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Comment Re:Clickbaiting (Score 1) 408

If you even read the summary you see that online ad revenue is a pretty small portion of their revenue, just $0.2B out of $1.6B, so your unsubstantiated assertion that they are falsifying subscribers or gifting subscriptions to up their ad revenue doesn't even make a lot of sense since it's a kind of small part of their revenue.

You've also credited t_d with finding that 50% of the click rates come from China, which is blocked. I assume you mean ad click rates, the metric that is being replaced more by ad impressions as a metric for ad value. But even if what you say is even true, people in China do know how to get around the firewall, so it's not a bad thing if Chinese people read the NYT.

Comment Re:Good on him (Score 2) 226

I don't agree or disagree with your characterization of Hyperloop's true costs and risks because I'm not familiar enough with technical details, and because of that I'm curious what your basis is for your assertions.

You're using the "analysis by analogy" approach, where you say that this is the largest vacuum vessel ever built, and that there are some unspecified safety costs, and that together these necessitate quantum leap of vacuum or structurual technology to solve. Vacuum pumps and structural tech currently seem pretty well developed so counting on vast improvements here seems risky.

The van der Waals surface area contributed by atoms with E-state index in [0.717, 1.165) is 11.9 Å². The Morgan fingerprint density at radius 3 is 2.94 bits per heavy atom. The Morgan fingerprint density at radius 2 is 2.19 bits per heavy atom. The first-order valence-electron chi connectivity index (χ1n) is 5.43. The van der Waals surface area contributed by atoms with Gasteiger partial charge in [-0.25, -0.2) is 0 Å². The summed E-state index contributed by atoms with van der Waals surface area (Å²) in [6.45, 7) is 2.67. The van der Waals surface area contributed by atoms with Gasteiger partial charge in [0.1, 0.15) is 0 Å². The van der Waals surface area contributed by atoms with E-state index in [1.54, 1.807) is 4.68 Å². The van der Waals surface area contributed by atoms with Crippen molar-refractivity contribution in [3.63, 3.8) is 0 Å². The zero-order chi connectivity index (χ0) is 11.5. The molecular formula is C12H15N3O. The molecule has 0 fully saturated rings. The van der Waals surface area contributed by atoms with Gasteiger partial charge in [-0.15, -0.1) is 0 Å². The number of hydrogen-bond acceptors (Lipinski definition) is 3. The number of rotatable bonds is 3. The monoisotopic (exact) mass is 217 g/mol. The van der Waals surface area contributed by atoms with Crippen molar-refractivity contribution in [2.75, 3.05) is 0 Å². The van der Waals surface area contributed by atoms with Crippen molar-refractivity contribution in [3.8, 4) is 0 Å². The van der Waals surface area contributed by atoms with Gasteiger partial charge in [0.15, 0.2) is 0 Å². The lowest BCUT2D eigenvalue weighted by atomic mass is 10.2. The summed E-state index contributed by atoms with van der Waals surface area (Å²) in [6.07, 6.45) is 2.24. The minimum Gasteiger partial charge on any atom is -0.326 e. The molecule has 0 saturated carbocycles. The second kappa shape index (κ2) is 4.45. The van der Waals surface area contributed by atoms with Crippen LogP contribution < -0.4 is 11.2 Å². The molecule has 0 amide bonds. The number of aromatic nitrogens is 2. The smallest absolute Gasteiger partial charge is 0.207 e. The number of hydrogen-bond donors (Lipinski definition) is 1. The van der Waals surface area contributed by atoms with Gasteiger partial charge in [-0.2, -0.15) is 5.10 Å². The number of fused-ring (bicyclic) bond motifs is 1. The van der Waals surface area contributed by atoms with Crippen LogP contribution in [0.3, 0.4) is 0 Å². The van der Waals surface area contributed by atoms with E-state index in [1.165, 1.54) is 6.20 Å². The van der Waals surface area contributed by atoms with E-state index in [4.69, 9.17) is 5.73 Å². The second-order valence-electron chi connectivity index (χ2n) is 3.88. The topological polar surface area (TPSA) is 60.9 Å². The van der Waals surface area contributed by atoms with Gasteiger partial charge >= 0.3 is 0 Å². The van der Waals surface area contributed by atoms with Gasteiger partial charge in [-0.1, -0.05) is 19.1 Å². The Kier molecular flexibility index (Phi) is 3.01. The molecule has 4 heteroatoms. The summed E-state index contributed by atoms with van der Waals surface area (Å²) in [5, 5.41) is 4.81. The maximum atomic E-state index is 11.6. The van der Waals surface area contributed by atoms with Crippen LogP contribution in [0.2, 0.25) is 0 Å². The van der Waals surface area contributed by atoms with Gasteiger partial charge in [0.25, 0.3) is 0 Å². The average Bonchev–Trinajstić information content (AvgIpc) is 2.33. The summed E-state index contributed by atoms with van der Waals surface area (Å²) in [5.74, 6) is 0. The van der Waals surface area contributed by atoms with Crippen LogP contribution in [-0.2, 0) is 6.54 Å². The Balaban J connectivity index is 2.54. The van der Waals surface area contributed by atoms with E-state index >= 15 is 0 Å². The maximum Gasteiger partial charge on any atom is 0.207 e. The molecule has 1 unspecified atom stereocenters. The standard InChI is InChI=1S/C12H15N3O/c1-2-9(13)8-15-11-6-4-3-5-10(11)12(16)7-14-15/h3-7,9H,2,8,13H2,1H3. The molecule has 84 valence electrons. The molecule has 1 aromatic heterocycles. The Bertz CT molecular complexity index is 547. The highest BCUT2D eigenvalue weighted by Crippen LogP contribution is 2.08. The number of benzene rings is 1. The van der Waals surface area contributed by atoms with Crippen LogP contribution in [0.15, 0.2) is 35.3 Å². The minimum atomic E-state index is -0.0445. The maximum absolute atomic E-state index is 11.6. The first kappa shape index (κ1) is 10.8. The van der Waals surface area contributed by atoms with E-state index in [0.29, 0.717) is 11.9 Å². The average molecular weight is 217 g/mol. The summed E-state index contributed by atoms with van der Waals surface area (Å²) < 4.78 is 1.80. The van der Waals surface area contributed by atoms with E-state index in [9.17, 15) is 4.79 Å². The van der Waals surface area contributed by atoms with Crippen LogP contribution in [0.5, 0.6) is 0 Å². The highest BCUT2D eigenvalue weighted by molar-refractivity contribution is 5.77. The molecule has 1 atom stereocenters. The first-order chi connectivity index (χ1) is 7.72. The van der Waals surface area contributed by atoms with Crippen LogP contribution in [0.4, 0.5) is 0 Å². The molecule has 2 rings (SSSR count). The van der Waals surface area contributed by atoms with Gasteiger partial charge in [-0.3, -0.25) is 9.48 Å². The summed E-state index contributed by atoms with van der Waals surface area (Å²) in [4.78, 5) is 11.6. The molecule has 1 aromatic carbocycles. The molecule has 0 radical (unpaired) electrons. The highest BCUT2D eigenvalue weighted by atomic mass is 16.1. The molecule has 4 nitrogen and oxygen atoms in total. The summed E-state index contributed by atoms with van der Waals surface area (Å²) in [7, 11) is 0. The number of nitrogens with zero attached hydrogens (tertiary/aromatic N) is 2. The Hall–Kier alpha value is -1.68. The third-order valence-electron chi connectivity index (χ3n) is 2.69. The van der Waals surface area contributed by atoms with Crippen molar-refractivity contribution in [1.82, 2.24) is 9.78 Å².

Do you mean improvements are needed to the vacuum pumps, or construction of tubes that can sustain a shallow vacuum? And what specifically is deficient in current structural technology?

Musk has often cautioned that a first principals analysis is much better than the analogy-based approach, which is largely what led him to his work with both Tesla and SpaceX. What is inherently hard about creating large vacuum vessels? These are not ultra high vacuum which requires careful selection of materials, cleaning, baking, multiple stages of vacuum pumps, etc. In fact Hyperloop depends on a rarefied atmosphere for lift, not a full vacuum. The tech, as Musk has stated, is largely similar to pipeline construction, i.e. a steel tube built in sections which are welded together by a robotic welder.

I don't think it's settled either way, but it's risky to make such confident assertions unless you have genuine experience in these fields, which you haven't stated one way or another.

Comment Re:That's a lot of wasted water (Score 1) 457

California has a pretty good water infrastructure to do just that... but there is a finite pipeline and pumping capacity which is limited by the fact that this infrastructure is expensive to build and run. Capacity needs to be way overbuilt to handle the occasional windfall from winter storms - and not every reservoir is going to get such a windfall so pipeline and pumping capacity has to be built at each reservoir to handle these events.

It's possible to do, just expensive. But it may be a direction that California needs to move in to improve their water security.

Comment Re:Define "channel" (Score 1) 53